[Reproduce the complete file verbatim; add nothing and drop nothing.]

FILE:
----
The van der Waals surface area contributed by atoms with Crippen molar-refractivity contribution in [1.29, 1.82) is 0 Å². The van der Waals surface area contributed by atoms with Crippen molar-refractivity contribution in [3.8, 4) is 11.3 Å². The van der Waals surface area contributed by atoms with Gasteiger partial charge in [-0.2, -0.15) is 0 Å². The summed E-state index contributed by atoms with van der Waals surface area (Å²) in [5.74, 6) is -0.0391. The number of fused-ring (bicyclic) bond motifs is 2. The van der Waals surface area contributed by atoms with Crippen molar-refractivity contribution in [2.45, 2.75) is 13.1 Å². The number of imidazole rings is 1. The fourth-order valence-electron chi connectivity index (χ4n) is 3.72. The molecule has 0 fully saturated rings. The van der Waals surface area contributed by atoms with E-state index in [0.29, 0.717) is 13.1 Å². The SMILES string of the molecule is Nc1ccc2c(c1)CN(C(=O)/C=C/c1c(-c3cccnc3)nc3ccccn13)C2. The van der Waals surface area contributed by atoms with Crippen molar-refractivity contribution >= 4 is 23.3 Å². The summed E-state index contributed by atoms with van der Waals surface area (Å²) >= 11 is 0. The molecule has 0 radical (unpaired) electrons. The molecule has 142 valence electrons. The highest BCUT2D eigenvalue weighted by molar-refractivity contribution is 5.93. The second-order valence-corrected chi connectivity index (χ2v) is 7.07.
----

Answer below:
The van der Waals surface area contributed by atoms with Crippen molar-refractivity contribution in [1.29, 1.82) is 0 Å². The van der Waals surface area contributed by atoms with Crippen molar-refractivity contribution in [3.8, 4) is 11.3 Å². The van der Waals surface area contributed by atoms with Gasteiger partial charge in [-0.2, -0.15) is 0 Å². The summed E-state index contributed by atoms with van der Waals surface area (Å²) in [5.74, 6) is -0.0391. The number of fused-ring (bicyclic) bond motifs is 2. The van der Waals surface area contributed by atoms with Crippen molar-refractivity contribution in [2.45, 2.75) is 13.1 Å². The number of imidazole rings is 1. The fourth-order valence-electron chi connectivity index (χ4n) is 3.72. The molecule has 0 fully saturated rings. The van der Waals surface area contributed by atoms with E-state index in [0.29, 0.717) is 13.1 Å². The SMILES string of the molecule is Nc1ccc2c(c1)CN(C(=O)/C=C/c1c(-c3cccnc3)nc3ccccn13)C2. The van der Waals surface area contributed by atoms with Crippen molar-refractivity contribution >= 4 is 23.3 Å². The summed E-state index contributed by atoms with van der Waals surface area (Å²) >= 11 is 0. The molecule has 0 radical (unpaired) electrons. The molecule has 142 valence electrons. The highest BCUT2D eigenvalue weighted by molar-refractivity contribution is 5.93. The second-order valence-corrected chi connectivity index (χ2v) is 7.07.